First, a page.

Friday, October 26, 2007

Notable & More Delusional Still: "Patrick Henry" Prieto Rides Again

"Freedom isn't going to knock on [the Cubans'] doors and ask to come in. It isn't going to arrive in a package from Hialeah or in the suitcase of a family member coming from abroad. Freedom is going to hide behind hunger. It's going to hide behind pain, it's going to hide behind sacrifice. It's going to hide behind bruises and in a pool of blood. And it's only going to be found when it is painstaking[ly] sought after, sought after with extreme hunger and empty bellies, with broken bones and bloody hands and with sheer desperation. There are 11 million people in Cuba, yet you see merely a handful standing firm in their convictions and against their government. Until that handful exponentially increases, not a damned thing will change."Val Prieto, judging the Cuban people and passing sentence on them, Babalu blog, October 25, 2007

The rhetoric is worthy of Patrick Henry; the sentiments are not. Patrick Henry said: "Give me liberty or give me death." Val Prieto says: "Give me liberty or give them death." The "them" are the Cuban people.

While starving Cubans "with broken bones and bloody hands" are heroically confronting an enemy with its guns, tanks and bomber planes, Val Prieto will, no doubt, be blogging about it with bloody stumps for fingers. He may even decline an extra beer (although that may be taking patriotism too far).

Meanwhile, the Cuban people are a perpetual source of disappointment to Val. He believes himself to be deserving of another people, a braver people, a better people; one willing to throw themselves into the void in order that he may cross it.

I, on the other hand, am of the opposite opinion. I believe the Cuban people are deserving of a better Val. This Val has no right to judge them.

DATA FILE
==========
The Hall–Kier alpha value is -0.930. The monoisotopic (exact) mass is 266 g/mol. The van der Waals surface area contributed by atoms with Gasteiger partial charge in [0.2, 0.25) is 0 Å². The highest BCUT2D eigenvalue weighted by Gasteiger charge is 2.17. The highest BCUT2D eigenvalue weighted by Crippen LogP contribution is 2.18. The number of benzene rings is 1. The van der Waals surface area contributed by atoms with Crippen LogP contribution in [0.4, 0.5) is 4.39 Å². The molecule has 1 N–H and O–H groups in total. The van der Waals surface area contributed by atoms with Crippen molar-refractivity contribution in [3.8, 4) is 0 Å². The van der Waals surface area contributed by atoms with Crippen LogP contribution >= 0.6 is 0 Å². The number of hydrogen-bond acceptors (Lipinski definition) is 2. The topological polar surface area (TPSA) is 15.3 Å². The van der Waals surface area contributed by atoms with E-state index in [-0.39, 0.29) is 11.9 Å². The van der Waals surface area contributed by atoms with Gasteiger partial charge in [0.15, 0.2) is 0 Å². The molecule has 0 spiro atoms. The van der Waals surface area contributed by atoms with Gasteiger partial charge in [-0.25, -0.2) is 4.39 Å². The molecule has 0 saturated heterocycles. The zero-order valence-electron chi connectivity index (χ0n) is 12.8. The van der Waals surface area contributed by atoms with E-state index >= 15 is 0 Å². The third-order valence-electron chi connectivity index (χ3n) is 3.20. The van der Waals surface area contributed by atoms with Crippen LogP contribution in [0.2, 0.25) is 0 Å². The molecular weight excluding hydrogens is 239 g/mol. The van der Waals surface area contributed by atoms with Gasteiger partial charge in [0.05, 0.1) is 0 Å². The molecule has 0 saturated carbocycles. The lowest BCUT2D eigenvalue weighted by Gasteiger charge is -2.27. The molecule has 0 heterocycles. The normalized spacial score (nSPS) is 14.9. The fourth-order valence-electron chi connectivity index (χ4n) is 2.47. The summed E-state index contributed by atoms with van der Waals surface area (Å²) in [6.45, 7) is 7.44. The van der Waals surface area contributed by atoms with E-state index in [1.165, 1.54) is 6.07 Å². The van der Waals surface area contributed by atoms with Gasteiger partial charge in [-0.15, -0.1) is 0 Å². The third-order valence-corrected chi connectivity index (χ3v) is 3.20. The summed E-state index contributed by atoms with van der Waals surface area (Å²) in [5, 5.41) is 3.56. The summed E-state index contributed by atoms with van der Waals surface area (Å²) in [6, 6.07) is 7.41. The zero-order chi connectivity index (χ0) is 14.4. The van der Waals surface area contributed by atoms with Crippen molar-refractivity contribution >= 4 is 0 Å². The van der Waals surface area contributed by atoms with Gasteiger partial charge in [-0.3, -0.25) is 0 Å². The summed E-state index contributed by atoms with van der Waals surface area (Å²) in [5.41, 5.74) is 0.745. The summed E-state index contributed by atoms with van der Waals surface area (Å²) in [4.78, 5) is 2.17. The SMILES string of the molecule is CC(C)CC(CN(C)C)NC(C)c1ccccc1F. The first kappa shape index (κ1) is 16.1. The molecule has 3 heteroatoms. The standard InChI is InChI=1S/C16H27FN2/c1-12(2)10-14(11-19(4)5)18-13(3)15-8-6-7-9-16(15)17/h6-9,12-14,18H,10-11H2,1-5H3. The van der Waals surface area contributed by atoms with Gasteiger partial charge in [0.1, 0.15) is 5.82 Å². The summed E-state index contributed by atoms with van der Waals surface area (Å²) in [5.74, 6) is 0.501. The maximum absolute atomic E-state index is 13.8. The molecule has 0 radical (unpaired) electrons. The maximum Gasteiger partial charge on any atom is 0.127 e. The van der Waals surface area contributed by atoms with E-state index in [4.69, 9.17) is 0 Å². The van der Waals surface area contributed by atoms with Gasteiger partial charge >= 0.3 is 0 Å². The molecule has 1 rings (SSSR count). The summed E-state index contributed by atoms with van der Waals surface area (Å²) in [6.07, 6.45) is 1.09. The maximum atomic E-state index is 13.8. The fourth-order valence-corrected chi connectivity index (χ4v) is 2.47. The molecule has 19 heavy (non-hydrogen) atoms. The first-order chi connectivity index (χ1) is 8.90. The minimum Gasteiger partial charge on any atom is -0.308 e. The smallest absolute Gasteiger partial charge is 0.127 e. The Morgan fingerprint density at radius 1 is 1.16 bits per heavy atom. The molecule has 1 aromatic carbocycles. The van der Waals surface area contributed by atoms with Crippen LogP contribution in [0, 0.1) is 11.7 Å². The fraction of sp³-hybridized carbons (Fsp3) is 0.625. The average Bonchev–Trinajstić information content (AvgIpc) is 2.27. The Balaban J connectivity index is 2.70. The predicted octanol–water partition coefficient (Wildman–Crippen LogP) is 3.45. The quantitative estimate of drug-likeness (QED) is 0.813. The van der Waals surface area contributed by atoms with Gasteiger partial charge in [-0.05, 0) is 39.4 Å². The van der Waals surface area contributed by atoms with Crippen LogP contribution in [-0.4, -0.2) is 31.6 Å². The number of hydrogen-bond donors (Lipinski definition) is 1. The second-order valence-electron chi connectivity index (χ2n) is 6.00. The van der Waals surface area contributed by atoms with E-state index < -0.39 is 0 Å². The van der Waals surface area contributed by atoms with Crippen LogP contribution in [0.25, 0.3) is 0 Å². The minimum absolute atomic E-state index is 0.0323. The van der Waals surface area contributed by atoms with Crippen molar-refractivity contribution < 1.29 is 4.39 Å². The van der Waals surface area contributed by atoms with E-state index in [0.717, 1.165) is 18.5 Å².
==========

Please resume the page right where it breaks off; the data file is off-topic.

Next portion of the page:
Response to an Anonymous Commenter

I always try to fit what I write to the occasion. I did so when I wrote this post. The presumptiousness and arrogance of Val's comments on the courage (or, rather, the lack of courage) of the Cuban people deserved and received the response it got. 4000 Americans died in the American Revolution. More than a half-million Cubans died in Cuba's 19th-century wars of independence. To suggest that the descendents of the mambises lack courage is a canard. What they lack is opportunity. Two superpowers connived to enslave them for 30 years, and now a lunatic vent on succeeding Castro underwrites his machinery of repression. A people cannot rise in arms that has no arms; nor can they oppose tanks with fists. It was tried in Budapest in 1956; in Prague in 1968; and Tiananmen Square in 1989. It didn't work. In the past, Communism has been defeated in only 4 ways: a military mutiny as in the case of Spain (1936-39) and Chile (1973); direct U.S. intervention as in Greece (1948) and the Dominican Republic (1965); indirect U.S. intervention as in Central America and Afghanistan (1980s); or the internal implosion of the Communist system.

No mass uprising against a Communist regime has ever succeeded in a vacuum. It was the collapse of the Soviet Union that allowed the Eastern bloc countries to challenge their satraps and recover their long-lost freedom and independence. Without the collapse of the Soviet Union, Solidarity and Pope John Paul II would have been as helpless in the face of a Soviet invasion as their ancestors were in 1939 when the Polish cavalry gallantly (and hopelessly) charged Stalin's and Hitler's tanks.